The problem for advertisers is that we tend to pay less attention to things that even seem “familiar”. Pieters wanted to know: does originality get people to pay more attention and remember familiar ads? So he also had judges rate ads in magazines as familiar or not familiar.

Again, Pieters hypothesis was confirmed. Original ads did help people pay more attention and remember familiar ads.

But, you might figure original + unfamiliar ads get the most attention and are remembered the most.

Here’s the surprise. Original and familiar ads did better than all other types of ads (original + unfamiliar, unoriginal + familiar, unoriginal + unfamiliar).

It wasn’t just that original and familiar ads were more effective; they were the MOST effective.


Going back to Brittany’s essay, you’ll see already in the first couple lines it’s original. Brittany was asked to share a story about her background, identity, interest or talent. She starts with:

Managing to break free from my mother’s grasp, I charged. With arms flailing and chubby legs fluttering beneath me, I was the ferocious two­ year old rampaging through Costco on a Saturday morning.

That’s original. It doesn’t read like a college essay. It reads like humorous fiction. But it’s not just original, it’s familiar.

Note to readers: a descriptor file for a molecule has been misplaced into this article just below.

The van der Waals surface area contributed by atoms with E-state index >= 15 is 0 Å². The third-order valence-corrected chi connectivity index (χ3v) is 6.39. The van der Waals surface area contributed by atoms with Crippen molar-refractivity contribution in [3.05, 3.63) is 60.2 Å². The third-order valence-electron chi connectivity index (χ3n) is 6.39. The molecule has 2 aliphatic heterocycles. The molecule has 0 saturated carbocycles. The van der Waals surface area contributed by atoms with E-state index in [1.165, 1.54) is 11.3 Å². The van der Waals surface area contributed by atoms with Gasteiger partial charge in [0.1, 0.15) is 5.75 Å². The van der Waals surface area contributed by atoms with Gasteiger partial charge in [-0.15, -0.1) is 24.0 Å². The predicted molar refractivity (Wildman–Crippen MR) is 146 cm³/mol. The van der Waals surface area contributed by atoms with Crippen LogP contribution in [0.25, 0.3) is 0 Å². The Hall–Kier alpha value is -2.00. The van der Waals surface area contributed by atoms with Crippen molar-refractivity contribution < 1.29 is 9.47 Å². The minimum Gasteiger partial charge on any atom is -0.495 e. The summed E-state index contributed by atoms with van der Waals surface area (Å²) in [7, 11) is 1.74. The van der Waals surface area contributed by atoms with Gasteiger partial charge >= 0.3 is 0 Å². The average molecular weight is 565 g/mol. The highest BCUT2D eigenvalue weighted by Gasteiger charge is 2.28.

She made a bet that folks reading this would know what Costco was. Costco has 81 million customers who are extremely loyal. And they tend to be college educated and make over $100k. Odds are the folks reading her essay know exactly what she’s talking about when she writes:

I contemplated the philosophical: If there exists a thirty­three ounce jar of Nutella, do we really have free will?

Same familiar thought has probably crossed your mind. What’s up with giant tubs of Nutella? 🙂

Imagine how much success her essay would have had if it was written in this same original style, but about her experience with something unfamiliar to you, like an african thumb piano.

It’s Brittany’s ability to be original and familiar that gets our attention, and helps folks remember her when they have thousands of essays to go through.

So why did she also elevate to the point of national stardom? Well that’s another interesting benefit of surprise.

Research also shows that surprising events greatly improve the Word of Mouth of those events. By creating an original and familiar story, she not only elicits the most surprise from her readers, but readers want to pass it on. And they did. In droves.